A quick session was in order. To keep the spirit topped up more than anything else. I know I am going to be suffering a fair few blanks over the next few weeks. They’ll be worth it though. In a way they already are. Keeping my appreciation in check somewhat. With the evenings now growing longer there lay a perfect opportunity for a little stalking after a visit to my sister. Not far from her house is a small reservoir. It’s seldom fished anymore. Access is quite a walk but I know from past experience that its worth the effort. There are fish in there. Good ones too. Lovely scaley carp, small tench and big roach. I’ve managed to catch the latter to 1lb 15oz. Agonisingly close but a million miles away. A warm and bright day played itself out and gave way to evening. The shadows began to lengthen. Time to fish. I made my excuses, something along the lines of ‘I need to go fishing now,’ and left my sister feeding the family. Around 90 minutes or so of fishing lay ahead of me. Freelined sweetcorn was to be my weapon. Exciting and simple.

On arrival I did a quick lap, duly spotting a few small carp in the deep margins, and carefully introduced a few grains of corn. This lap was repeated another two times before I had an opportunity to cast. Time well spent. As soon as the bait hit the water a dark shape made a bee line for my hookbait. After it had sank a few feet the sweetcorn vanished. I struck and set the hook. A small, perfect looking mirror gave his best but I quickly won the fight. A beautiful, little clear water gem. No need to mess the fish around too much, just a quick picture as it lay amongst the soft vegetation in the margins. A pleasure as always to watch the fish swim away strongly. But that one fish was the beginning and the end. As if it had sent a secret message to the other inhabitants. Beware of bright yellow freebies. I fed one or two more fish but the moment to cast in never came. A pleasant evening none the less. I must visit my sister more often.

A gem of a mirror carp.The filling of the blank sandwich came in the form of another session after a big tench. Last weeks blank and a cool night forced me to change tactics a little. One rod was fished with a maggot feeder whilst the other one I stuck with a small boilie and pellet approach. I must say it was another enjoyable day. Watching more big carp cruise in the upper layers. A multitude of birds visited the peg, happy to receive the free offerings of maggots. Some of the birds came closer than others. Maybe a little reminiscent of what was happening underwater. Maybe smaller fish were visiting with abandon, gorging on maggots, whilst the bigger fish stayed back suspicious. Unwilling to make a decision. Or maybe I was in the wrong area altogether. Or were my tactics wrong. I guess I will find out once I have a little success. Thats positivity for you.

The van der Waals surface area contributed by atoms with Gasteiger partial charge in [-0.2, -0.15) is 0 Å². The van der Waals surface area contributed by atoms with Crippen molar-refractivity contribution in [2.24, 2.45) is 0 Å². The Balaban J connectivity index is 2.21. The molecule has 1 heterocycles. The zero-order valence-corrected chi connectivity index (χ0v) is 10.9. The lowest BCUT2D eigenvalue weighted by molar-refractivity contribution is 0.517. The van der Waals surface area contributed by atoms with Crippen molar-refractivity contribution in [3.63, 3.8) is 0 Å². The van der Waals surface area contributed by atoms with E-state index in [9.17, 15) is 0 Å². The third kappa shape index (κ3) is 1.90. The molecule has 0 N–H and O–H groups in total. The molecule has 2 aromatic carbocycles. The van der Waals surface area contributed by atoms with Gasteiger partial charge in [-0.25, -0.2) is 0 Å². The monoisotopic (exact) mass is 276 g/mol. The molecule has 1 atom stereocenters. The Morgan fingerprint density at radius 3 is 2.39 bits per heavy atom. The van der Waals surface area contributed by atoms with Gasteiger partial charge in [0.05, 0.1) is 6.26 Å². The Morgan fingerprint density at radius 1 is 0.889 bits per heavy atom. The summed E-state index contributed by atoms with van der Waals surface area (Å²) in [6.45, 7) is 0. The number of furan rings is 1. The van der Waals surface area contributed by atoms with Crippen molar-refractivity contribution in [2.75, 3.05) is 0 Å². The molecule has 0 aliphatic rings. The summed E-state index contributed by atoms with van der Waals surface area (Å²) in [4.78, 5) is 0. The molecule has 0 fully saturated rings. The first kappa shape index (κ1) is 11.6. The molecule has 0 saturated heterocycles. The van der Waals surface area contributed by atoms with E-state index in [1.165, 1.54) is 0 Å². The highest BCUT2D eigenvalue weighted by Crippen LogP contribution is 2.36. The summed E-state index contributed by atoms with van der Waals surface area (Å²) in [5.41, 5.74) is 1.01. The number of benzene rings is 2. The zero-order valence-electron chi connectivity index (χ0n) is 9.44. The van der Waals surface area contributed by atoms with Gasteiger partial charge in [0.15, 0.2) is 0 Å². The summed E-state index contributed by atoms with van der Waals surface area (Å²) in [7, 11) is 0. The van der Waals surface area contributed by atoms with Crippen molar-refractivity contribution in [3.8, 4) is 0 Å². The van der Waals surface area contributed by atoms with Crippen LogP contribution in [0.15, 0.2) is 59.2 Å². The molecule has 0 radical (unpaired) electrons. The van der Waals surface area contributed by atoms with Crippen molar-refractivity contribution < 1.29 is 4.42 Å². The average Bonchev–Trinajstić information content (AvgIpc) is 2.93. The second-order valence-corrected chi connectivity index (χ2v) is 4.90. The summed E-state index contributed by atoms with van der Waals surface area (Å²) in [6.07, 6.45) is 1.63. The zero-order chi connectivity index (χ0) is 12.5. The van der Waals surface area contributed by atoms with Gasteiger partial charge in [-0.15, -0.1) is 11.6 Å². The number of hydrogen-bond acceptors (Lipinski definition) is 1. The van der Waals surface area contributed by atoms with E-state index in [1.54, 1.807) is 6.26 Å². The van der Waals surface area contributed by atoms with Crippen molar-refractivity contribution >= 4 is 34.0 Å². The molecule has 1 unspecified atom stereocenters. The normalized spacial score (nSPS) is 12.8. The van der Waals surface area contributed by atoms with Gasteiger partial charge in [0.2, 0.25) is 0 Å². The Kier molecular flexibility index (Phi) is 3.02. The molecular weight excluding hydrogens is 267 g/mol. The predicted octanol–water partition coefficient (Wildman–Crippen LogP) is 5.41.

Now to finish off the sandwich. Another short session in the evening. On a different water this time but again I employed the same tactics. I hoped to spot fish, feed them, and if I was able to, cast. The only difference this time was the switch to bread. As soon as the rivers close I often gorget about bread. This season though I am trying to fish with it more, or at the very least, have the option of doing so. I still freelined, wetting the bread slighting once hooked for a little extra casting weight, watching the line for bites. It was harder on a water with less clarity but I was eventually rewarded with a bite. Just as the sun sank below the trees. Another one chance or bust evening. My bread was taken by another lovely conditioned carp, this time of the grass variety, and it made my evening. I left perfectly set up for this weeks visit in search of those big tincas.

A grassie on the mat

Thanks for reading this update. You might like to head over to my Facebook page. Once there if you ‘like’ the page, you will get all the blog, twitter and Facebook updates in one place! You can click the link at the end or hit like to the top right of the home page. Don’t forget to share this with anyone you know might appreciate it using the social media buttons below.

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Until next time,


No time for patience (Entry 103)

I had to stop looking at the clock. Time wasn’t going to suddenly speed up. I was waiting for a delivery. A present for someone. This was eating into valuable fishing but I guess I had only myself to blame for leaving things to the last minute. For now, all I could do was think of the fishing waiting for me, out in the countryside.